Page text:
Corporate Europe Observatory

Exposing the power of corporate lobbying in the EU

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TTIP: A box of tricks for corporate climate criminals

A new briefing by AITEC and CEO explains why TTIP, and especially regulatory cooperation, could put a stranglehold on our ability to create the energy transition required to tackle climate change.
The new briefing gives examples of how regulatory cooperation in TTIP will enable big polluters to keep polluting and will help corporations tangle up regulations they dislike.
Regulatory cooperation could be the weapon to kill legislation to make investment in coal more expensive or to kill regulations to ramp up the energy efficiency of electrical appliances.
TTIP is thus a threat to climate justice.

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Submitted by Magnus Thulin (not verified) on

Stop TTIP's grip on our climate.

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A deregulation agenda is sweeping through the Commission & member states, particularly pushed by the UK.

The recent leak of many parts of TTIP, allowing us for the first time to read the negotiating position of the US, confirms our most serious concerns.

Dangerous attacks against regulations protecting public interest wouldn't be prevented by 'new' proposals.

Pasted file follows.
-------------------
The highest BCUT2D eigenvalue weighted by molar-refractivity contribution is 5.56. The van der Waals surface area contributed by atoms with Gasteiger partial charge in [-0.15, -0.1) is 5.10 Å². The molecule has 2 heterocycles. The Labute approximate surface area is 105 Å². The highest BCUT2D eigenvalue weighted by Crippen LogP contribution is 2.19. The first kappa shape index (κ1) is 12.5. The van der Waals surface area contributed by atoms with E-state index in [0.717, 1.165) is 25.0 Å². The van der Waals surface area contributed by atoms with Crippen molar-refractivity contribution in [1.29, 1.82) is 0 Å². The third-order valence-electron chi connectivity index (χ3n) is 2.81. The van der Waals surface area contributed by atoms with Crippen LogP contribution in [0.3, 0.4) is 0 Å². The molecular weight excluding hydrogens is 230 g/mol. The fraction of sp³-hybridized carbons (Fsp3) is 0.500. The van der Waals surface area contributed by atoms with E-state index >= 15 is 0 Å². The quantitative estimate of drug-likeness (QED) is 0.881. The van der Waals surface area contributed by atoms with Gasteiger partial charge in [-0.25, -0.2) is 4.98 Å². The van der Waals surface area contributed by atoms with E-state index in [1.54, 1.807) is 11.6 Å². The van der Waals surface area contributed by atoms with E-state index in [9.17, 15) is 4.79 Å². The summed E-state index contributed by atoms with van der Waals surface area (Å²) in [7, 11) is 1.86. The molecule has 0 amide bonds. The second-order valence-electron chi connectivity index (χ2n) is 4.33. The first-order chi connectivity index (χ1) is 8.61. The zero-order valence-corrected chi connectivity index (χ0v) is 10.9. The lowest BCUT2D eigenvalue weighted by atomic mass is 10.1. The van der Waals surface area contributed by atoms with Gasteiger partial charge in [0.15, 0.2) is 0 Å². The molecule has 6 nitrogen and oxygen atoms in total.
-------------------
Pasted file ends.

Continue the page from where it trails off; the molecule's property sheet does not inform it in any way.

Despite growing concerns among the European public, the new EU proposal on regulatory cooperation in TTIP does nothing to address the upcoming democratic threats.

A few weeks after the May coup against Dilma Rousseff by conservative parties backed by the country's largest corporations, Brazil's “interim” government, led by Michel Temer, signed an emergency loan to the State of Rio de Janeiro to help finance infrastructure for the 2016 Olympics. The bailout was conditional to selling off the State's public water supply and sanitation company, the Companhia Estadual de Águas e Esgotos (Cedae). 

When we interviewed City Councillor and chair of Rio’s Special Committee on the Water Crisis Renato Cinco, in December 2015, he was already warning against such privatisation threats and provided important background information on the water situation in Rio.

José Manuel Barroso's move to Goldman Sachs has catapulted the EU’s revolving door problem onto the political agenda. It is symbolic of the excessive corporate influence at the highest levels of the EU.

Corporate Europe Observatory, Friends of the Earth and LobbyControl today wrote to Martin Schulz, President of the European Parliament, calling on him to investigate Angelika Nieber MEP over a possible conflict of interest.

CEO presents some first reflections on the UK's vote for Brexit.

 
 
 
 
 
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The corporate lobby tour